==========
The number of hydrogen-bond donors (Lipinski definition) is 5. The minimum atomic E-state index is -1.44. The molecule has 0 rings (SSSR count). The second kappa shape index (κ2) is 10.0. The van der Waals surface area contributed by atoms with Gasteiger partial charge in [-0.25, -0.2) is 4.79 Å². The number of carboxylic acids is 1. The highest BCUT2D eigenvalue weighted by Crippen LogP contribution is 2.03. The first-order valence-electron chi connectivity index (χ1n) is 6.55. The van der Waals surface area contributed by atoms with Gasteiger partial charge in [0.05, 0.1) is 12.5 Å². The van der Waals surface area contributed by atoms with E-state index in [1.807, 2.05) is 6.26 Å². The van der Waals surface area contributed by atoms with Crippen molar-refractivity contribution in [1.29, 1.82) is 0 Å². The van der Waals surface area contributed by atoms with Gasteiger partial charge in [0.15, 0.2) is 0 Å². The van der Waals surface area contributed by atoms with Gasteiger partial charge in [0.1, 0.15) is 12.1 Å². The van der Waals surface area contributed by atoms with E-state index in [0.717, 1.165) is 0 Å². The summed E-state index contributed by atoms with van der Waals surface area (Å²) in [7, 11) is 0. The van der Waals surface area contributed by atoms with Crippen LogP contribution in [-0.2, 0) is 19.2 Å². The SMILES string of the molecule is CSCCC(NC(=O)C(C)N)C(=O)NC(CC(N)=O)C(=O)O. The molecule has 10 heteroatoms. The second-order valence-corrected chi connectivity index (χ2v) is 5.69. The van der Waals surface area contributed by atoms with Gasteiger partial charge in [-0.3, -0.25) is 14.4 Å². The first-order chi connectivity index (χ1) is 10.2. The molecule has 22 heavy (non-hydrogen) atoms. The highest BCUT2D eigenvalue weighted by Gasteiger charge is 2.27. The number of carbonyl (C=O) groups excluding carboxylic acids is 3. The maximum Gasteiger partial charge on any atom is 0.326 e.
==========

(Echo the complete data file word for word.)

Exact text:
The number of hydrogen-bond donors (Lipinski definition) is 5. The minimum atomic E-state index is -1.44. The molecule has 0 rings (SSSR count). The second kappa shape index (κ2) is 10.0. The van der Waals surface area contributed by atoms with Gasteiger partial charge in [-0.25, -0.2) is 4.79 Å². The number of carboxylic acids is 1. The highest BCUT2D eigenvalue weighted by Crippen LogP contribution is 2.03. The first-order valence-electron chi connectivity index (χ1n) is 6.55. The van der Waals surface area contributed by atoms with Gasteiger partial charge in [0.05, 0.1) is 12.5 Å². The van der Waals surface area contributed by atoms with E-state index in [1.807, 2.05) is 6.26 Å². The van der Waals surface area contributed by atoms with Crippen molar-refractivity contribution in [1.29, 1.82) is 0 Å². The van der Waals surface area contributed by atoms with Gasteiger partial charge in [0.15, 0.2) is 0 Å². The van der Waals surface area contributed by atoms with Gasteiger partial charge in [0.1, 0.15) is 12.1 Å². The van der Waals surface area contributed by atoms with E-state index in [0.717, 1.165) is 0 Å². The summed E-state index contributed by atoms with van der Waals surface area (Å²) in [7, 11) is 0. The van der Waals surface area contributed by atoms with Crippen LogP contribution in [-0.2, 0) is 19.2 Å². The SMILES string of the molecule is CSCCC(NC(=O)C(C)N)C(=O)NC(CC(N)=O)C(=O)O. The molecule has 10 heteroatoms. The second-order valence-corrected chi connectivity index (χ2v) is 5.69. The van der Waals surface area contributed by atoms with Gasteiger partial charge in [-0.3, -0.25) is 14.4 Å². The first-order chi connectivity index (χ1) is 10.2. The molecule has 22 heavy (non-hydrogen) atoms. The highest BCUT2D eigenvalue weighted by Gasteiger charge is 2.27. The number of carbonyl (C=O) groups excluding carboxylic acids is 3. The maximum Gasteiger partial charge on any atom is 0.326 e.